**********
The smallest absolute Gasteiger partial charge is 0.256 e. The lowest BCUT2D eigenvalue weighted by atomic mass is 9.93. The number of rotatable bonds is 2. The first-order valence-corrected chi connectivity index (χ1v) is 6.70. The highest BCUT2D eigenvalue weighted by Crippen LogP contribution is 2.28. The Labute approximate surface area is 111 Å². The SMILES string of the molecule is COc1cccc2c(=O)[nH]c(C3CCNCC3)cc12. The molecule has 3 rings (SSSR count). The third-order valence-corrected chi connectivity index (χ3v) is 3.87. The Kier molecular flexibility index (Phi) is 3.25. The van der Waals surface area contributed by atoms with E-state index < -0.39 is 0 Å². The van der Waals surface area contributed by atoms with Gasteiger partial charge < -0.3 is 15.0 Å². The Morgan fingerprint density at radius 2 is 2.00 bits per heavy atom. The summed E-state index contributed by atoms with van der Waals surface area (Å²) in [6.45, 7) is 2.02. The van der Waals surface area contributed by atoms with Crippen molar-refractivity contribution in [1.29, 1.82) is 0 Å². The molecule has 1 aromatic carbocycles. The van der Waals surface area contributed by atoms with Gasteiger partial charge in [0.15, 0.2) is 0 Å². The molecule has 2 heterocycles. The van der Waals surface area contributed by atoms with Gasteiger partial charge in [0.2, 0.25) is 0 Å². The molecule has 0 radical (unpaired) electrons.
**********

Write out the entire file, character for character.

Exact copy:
The smallest absolute Gasteiger partial charge is 0.256 e. The lowest BCUT2D eigenvalue weighted by atomic mass is 9.93. The number of rotatable bonds is 2. The first-order valence-corrected chi connectivity index (χ1v) is 6.70. The highest BCUT2D eigenvalue weighted by Crippen LogP contribution is 2.28. The Labute approximate surface area is 111 Å². The SMILES string of the molecule is COc1cccc2c(=O)[nH]c(C3CCNCC3)cc12. The molecule has 3 rings (SSSR count). The third-order valence-corrected chi connectivity index (χ3v) is 3.87. The Kier molecular flexibility index (Phi) is 3.25. The van der Waals surface area contributed by atoms with E-state index < -0.39 is 0 Å². The van der Waals surface area contributed by atoms with Gasteiger partial charge < -0.3 is 15.0 Å². The Morgan fingerprint density at radius 2 is 2.00 bits per heavy atom. The summed E-state index contributed by atoms with van der Waals surface area (Å²) in [6.45, 7) is 2.02. The van der Waals surface area contributed by atoms with Crippen molar-refractivity contribution in [1.29, 1.82) is 0 Å². The molecule has 1 aromatic carbocycles. The van der Waals surface area contributed by atoms with Gasteiger partial charge in [0.15, 0.2) is 0 Å². The molecule has 2 heterocycles. The van der Waals surface area contributed by atoms with Gasteiger partial charge in [0.2, 0.25) is 0 Å². The molecule has 0 radical (unpaired) electrons.